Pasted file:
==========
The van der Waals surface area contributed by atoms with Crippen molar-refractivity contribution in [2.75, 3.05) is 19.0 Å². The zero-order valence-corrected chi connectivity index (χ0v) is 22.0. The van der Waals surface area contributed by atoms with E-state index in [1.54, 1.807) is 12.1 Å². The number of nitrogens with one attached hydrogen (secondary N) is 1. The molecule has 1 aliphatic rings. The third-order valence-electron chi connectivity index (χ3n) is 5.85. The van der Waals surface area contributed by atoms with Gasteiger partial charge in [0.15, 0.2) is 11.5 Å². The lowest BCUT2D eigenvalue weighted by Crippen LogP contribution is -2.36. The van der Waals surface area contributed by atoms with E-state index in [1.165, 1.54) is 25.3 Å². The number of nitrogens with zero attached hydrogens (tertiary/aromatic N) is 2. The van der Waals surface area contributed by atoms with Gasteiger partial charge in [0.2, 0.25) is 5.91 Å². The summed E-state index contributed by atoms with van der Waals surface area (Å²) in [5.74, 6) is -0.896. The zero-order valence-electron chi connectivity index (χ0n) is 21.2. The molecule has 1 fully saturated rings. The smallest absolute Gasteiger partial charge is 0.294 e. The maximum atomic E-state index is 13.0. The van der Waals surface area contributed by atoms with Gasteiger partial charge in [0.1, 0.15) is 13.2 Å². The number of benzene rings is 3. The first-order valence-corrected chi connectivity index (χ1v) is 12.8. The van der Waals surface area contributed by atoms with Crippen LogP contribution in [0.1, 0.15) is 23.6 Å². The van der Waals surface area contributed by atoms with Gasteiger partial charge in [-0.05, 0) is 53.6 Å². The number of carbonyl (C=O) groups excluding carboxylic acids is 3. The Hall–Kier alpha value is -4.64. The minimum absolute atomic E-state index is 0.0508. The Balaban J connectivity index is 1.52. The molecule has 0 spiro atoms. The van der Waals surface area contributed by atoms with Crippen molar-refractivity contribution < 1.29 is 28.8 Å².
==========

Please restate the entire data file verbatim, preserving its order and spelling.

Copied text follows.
The van der Waals surface area contributed by atoms with Crippen molar-refractivity contribution in [2.75, 3.05) is 19.0 Å². The zero-order valence-corrected chi connectivity index (χ0v) is 22.0. The van der Waals surface area contributed by atoms with E-state index in [1.54, 1.807) is 12.1 Å². The number of nitrogens with one attached hydrogen (secondary N) is 1. The molecule has 1 aliphatic rings. The third-order valence-electron chi connectivity index (χ3n) is 5.85. The van der Waals surface area contributed by atoms with Gasteiger partial charge in [0.15, 0.2) is 11.5 Å². The lowest BCUT2D eigenvalue weighted by Crippen LogP contribution is -2.36. The van der Waals surface area contributed by atoms with E-state index in [1.165, 1.54) is 25.3 Å². The number of nitrogens with zero attached hydrogens (tertiary/aromatic N) is 2. The van der Waals surface area contributed by atoms with Gasteiger partial charge in [0.2, 0.25) is 5.91 Å². The summed E-state index contributed by atoms with van der Waals surface area (Å²) in [5.74, 6) is -0.896. The zero-order valence-electron chi connectivity index (χ0n) is 21.2. The molecule has 1 fully saturated rings. The smallest absolute Gasteiger partial charge is 0.294 e. The maximum atomic E-state index is 13.0. The van der Waals surface area contributed by atoms with Gasteiger partial charge in [0.1, 0.15) is 13.2 Å². The number of benzene rings is 3. The first-order valence-corrected chi connectivity index (χ1v) is 12.8. The van der Waals surface area contributed by atoms with Crippen LogP contribution in [0.1, 0.15) is 23.6 Å². The van der Waals surface area contributed by atoms with Gasteiger partial charge in [-0.05, 0) is 53.6 Å². The number of carbonyl (C=O) groups excluding carboxylic acids is 3. The Hall–Kier alpha value is -4.64. The minimum absolute atomic E-state index is 0.0508. The Balaban J connectivity index is 1.52. The molecule has 0 spiro atoms. The van der Waals surface area contributed by atoms with Crippen molar-refractivity contribution < 1.29 is 28.8 Å².